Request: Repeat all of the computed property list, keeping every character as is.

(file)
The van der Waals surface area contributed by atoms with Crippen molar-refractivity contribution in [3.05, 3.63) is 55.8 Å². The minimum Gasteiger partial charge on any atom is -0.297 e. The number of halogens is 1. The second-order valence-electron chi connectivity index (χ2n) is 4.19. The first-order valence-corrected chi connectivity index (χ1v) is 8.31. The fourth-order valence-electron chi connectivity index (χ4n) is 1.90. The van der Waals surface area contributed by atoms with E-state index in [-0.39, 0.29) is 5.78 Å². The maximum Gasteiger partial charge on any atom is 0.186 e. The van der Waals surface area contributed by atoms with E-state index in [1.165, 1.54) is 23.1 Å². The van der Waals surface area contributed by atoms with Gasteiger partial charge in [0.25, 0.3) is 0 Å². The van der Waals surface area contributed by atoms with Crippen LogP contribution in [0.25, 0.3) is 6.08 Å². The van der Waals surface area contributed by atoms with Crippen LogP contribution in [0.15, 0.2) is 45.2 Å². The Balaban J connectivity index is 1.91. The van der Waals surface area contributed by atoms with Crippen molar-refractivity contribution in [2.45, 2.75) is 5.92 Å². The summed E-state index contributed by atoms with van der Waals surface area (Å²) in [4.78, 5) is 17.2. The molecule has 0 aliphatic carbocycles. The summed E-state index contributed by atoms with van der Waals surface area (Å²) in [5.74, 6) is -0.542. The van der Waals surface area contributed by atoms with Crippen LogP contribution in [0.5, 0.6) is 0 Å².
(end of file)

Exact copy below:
The van der Waals surface area contributed by atoms with Crippen molar-refractivity contribution in [3.05, 3.63) is 55.8 Å². The minimum Gasteiger partial charge on any atom is -0.297 e. The number of halogens is 1. The second-order valence-electron chi connectivity index (χ2n) is 4.19. The first-order valence-corrected chi connectivity index (χ1v) is 8.31. The fourth-order valence-electron chi connectivity index (χ4n) is 1.90. The van der Waals surface area contributed by atoms with E-state index in [-0.39, 0.29) is 5.78 Å². The maximum Gasteiger partial charge on any atom is 0.186 e. The van der Waals surface area contributed by atoms with E-state index in [1.165, 1.54) is 23.1 Å². The van der Waals surface area contributed by atoms with Gasteiger partial charge in [0.25, 0.3) is 0 Å². The van der Waals surface area contributed by atoms with Crippen LogP contribution in [0.25, 0.3) is 6.08 Å². The van der Waals surface area contributed by atoms with Crippen LogP contribution in [0.15, 0.2) is 45.2 Å². The Balaban J connectivity index is 1.91. The van der Waals surface area contributed by atoms with Crippen molar-refractivity contribution in [2.45, 2.75) is 5.92 Å². The summed E-state index contributed by atoms with van der Waals surface area (Å²) in [4.78, 5) is 17.2. The molecule has 0 aliphatic carbocycles. The summed E-state index contributed by atoms with van der Waals surface area (Å²) in [5.74, 6) is -0.542. The van der Waals surface area contributed by atoms with Crippen LogP contribution in [0.5, 0.6) is 0 Å².